As has been the case for the past several years, Auditor General Dan Duguay was featured in several news stories in 2008 and he attracted a certain amount of controversy.
Mr. Duguay first made news in the year when he announced in March that his office would conduct a review of the contract awarded to Matrix International Ltd. to remove scrap metal from the George Town Landfill. Because the scrap metal had salvage value, Matrix had agreed to pay $1.2 million for it, but very little of that amount was actually paid.
Perhaps the most controversy attracted by Mr. Duguay happened in April as a result of his January 2006 report on the Royal Watler Cruise Terminal construction project. That report became topical again because the Public Accounts Committee began its required review of the report. Testimony of witnesses called before the PAC on the matter was conducted in public for the first time in at least eight years.
One of the witnesses, architect and Royal Watler Cruise Terminal Project Manager Burns Conolly testified that Mr. Duguay had parts of his report wrong, especially with regard to cost increases due to changes of scope in the project that had been approved by Port Authority management.
Mr. Conolly demanded Mr. Duguay either retract or change his 2006 report, but the auditor general said it was up to the PAC to make such changes when it prepared its report. Mr. Conolly responded by asking Governor Stuart Jack to investigate Mr. Duguay under the remit of good governance.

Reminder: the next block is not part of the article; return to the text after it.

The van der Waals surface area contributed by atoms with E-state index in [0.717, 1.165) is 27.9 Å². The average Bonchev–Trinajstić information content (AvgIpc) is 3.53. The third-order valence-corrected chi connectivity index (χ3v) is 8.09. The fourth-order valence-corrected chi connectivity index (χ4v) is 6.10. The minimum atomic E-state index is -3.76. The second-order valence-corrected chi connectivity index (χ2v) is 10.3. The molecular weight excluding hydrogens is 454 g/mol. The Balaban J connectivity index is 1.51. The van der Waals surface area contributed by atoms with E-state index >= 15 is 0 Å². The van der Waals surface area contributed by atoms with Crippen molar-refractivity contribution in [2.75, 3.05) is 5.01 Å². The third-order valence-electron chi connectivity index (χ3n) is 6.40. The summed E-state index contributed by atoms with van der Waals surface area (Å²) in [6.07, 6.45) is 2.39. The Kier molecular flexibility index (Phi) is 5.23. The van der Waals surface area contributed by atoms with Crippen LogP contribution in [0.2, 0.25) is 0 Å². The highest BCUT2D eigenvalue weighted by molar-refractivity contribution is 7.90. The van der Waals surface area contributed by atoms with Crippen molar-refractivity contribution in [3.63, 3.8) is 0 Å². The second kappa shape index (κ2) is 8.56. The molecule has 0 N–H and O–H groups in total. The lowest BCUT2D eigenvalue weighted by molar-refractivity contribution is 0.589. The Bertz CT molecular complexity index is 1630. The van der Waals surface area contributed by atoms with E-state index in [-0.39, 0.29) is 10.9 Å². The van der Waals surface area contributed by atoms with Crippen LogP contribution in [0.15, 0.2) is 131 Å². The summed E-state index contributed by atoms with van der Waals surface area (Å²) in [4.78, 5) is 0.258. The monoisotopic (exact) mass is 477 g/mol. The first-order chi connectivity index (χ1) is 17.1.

In June, the auditor general once again was in the news, this time when it was revealed during the Legislative Assembly budget session finance committee that he had found irregularities with expenditures of former University College of the Cayman Islands President Hassan Syed.
In late July, Mr. Duguay released a report about government entities being years behind in submitting their financial records to his office for auditing, describing the situation as ‘deplorable’ and a ‘national crisis’. He pointed out that at least $1.5 billion of government operating expenses had not been properly accounted for.
A few days later, the Caymanian Compass published an article that detailed the contents of Mr. Duguay’s ‘draft for discussion’ report about the account irregularities at UCCI. Although the report was not for the public like most of his special reports, a copy of it was provided to the Compass. It detailed how Mr. Syed spent nearly $300,000 on things like jewellery, spa treatments, meals at restaurants, airline tickets, hotels and furniture.
In September, Mr. Duguay released his report on the Matrix scrap metal contract. The report noted, among other things, that the Central Tenders Committee awarded the contract without several of its own tender requirements being met by Matrix. The CTC also did not do enough due diligence on Matrix in spite of a warning by the solicitor general’s office, the report stated.
October saw the release of the Auditor General’s report on the purchase of a helicopter for the Royal Cayman Islands Police Services. The report concluded, among other things, that unless certain restrictions of Cayman’s Civil Aviation Authority could be modified, the helicopter’s use would be severely limited and should be sold. Mr. Duguay also noted the lack of discussion of all pertinent facts concerning the helicopter between all of the necessary parties.